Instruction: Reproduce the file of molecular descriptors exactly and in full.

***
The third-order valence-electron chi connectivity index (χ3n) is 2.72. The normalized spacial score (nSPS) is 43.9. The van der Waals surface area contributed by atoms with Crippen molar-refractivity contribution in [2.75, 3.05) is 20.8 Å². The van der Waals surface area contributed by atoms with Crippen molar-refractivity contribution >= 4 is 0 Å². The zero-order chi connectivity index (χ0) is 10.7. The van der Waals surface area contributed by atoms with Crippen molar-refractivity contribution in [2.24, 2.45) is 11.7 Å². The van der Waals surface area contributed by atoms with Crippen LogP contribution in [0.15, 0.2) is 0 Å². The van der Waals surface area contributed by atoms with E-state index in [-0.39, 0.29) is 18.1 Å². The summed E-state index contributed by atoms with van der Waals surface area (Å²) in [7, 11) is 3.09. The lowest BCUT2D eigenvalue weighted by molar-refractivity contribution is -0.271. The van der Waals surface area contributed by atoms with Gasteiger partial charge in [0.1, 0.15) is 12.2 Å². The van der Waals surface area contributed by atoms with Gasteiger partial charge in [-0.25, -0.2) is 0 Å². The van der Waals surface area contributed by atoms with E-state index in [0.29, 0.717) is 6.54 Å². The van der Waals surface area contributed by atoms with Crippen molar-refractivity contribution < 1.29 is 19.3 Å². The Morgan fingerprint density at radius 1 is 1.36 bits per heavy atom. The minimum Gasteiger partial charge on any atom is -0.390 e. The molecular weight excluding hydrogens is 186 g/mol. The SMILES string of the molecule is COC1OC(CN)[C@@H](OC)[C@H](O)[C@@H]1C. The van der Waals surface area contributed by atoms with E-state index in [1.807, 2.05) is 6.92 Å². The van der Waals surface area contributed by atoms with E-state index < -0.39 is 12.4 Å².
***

The third-order valence-electron chi connectivity index (χ3n) is 2.72. The normalized spacial score (nSPS) is 43.9. The van der Waals surface area contributed by atoms with Crippen molar-refractivity contribution in [2.75, 3.05) is 20.8 Å². The van der Waals surface area contributed by atoms with Crippen molar-refractivity contribution >= 4 is 0 Å². The zero-order chi connectivity index (χ0) is 10.7. The van der Waals surface area contributed by atoms with Crippen molar-refractivity contribution in [2.24, 2.45) is 11.7 Å². The van der Waals surface area contributed by atoms with Crippen LogP contribution in [0.15, 0.2) is 0 Å². The van der Waals surface area contributed by atoms with E-state index in [-0.39, 0.29) is 18.1 Å². The summed E-state index contributed by atoms with van der Waals surface area (Å²) in [7, 11) is 3.09. The lowest BCUT2D eigenvalue weighted by molar-refractivity contribution is -0.271. The van der Waals surface area contributed by atoms with Gasteiger partial charge in [0.1, 0.15) is 12.2 Å². The van der Waals surface area contributed by atoms with Gasteiger partial charge in [-0.25, -0.2) is 0 Å². The van der Waals surface area contributed by atoms with E-state index in [0.29, 0.717) is 6.54 Å². The van der Waals surface area contributed by atoms with Crippen molar-refractivity contribution < 1.29 is 19.3 Å². The Morgan fingerprint density at radius 1 is 1.36 bits per heavy atom. The minimum Gasteiger partial charge on any atom is -0.390 e. The molecular weight excluding hydrogens is 186 g/mol. The SMILES string of the molecule is COC1OC(CN)[C@@H](OC)[C@H](O)[C@@H]1C. The van der Waals surface area contributed by atoms with E-state index in [1.807, 2.05) is 6.92 Å². The van der Waals surface area contributed by atoms with E-state index < -0.39 is 12.4 Å².